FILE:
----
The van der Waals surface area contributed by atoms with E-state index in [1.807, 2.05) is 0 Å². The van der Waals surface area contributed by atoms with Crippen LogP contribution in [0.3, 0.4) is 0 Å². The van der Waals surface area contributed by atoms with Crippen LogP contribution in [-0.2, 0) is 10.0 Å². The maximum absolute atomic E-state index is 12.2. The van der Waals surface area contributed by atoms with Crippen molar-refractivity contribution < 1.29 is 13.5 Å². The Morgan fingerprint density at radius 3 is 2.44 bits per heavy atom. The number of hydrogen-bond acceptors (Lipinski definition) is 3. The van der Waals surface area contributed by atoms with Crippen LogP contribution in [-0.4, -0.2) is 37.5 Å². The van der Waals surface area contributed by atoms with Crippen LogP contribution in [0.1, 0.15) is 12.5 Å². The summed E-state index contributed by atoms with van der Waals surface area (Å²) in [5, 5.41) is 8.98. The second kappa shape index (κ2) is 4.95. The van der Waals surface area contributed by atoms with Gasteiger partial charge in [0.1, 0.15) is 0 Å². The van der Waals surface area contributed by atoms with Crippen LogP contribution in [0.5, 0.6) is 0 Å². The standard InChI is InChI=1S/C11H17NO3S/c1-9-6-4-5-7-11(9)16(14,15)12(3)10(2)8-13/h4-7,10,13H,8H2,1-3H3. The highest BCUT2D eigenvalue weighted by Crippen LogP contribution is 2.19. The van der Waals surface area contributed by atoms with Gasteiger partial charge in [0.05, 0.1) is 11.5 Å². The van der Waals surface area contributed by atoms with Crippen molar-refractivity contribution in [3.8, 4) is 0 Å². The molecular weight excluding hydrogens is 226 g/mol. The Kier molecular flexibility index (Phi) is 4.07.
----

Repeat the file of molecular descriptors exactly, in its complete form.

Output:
The van der Waals surface area contributed by atoms with E-state index in [1.807, 2.05) is 0 Å². The van der Waals surface area contributed by atoms with Crippen LogP contribution in [0.3, 0.4) is 0 Å². The van der Waals surface area contributed by atoms with Crippen LogP contribution in [-0.2, 0) is 10.0 Å². The maximum absolute atomic E-state index is 12.2. The van der Waals surface area contributed by atoms with Crippen molar-refractivity contribution < 1.29 is 13.5 Å². The Morgan fingerprint density at radius 3 is 2.44 bits per heavy atom. The number of hydrogen-bond acceptors (Lipinski definition) is 3. The van der Waals surface area contributed by atoms with Crippen LogP contribution in [-0.4, -0.2) is 37.5 Å². The van der Waals surface area contributed by atoms with Crippen LogP contribution in [0.1, 0.15) is 12.5 Å². The summed E-state index contributed by atoms with van der Waals surface area (Å²) in [5, 5.41) is 8.98. The second kappa shape index (κ2) is 4.95. The van der Waals surface area contributed by atoms with Gasteiger partial charge in [0.1, 0.15) is 0 Å². The van der Waals surface area contributed by atoms with Crippen LogP contribution in [0.5, 0.6) is 0 Å². The standard InChI is InChI=1S/C11H17NO3S/c1-9-6-4-5-7-11(9)16(14,15)12(3)10(2)8-13/h4-7,10,13H,8H2,1-3H3. The highest BCUT2D eigenvalue weighted by Crippen LogP contribution is 2.19. The van der Waals surface area contributed by atoms with Gasteiger partial charge in [0.05, 0.1) is 11.5 Å². The van der Waals surface area contributed by atoms with Crippen molar-refractivity contribution in [3.8, 4) is 0 Å². The molecular weight excluding hydrogens is 226 g/mol. The Kier molecular flexibility index (Phi) is 4.07.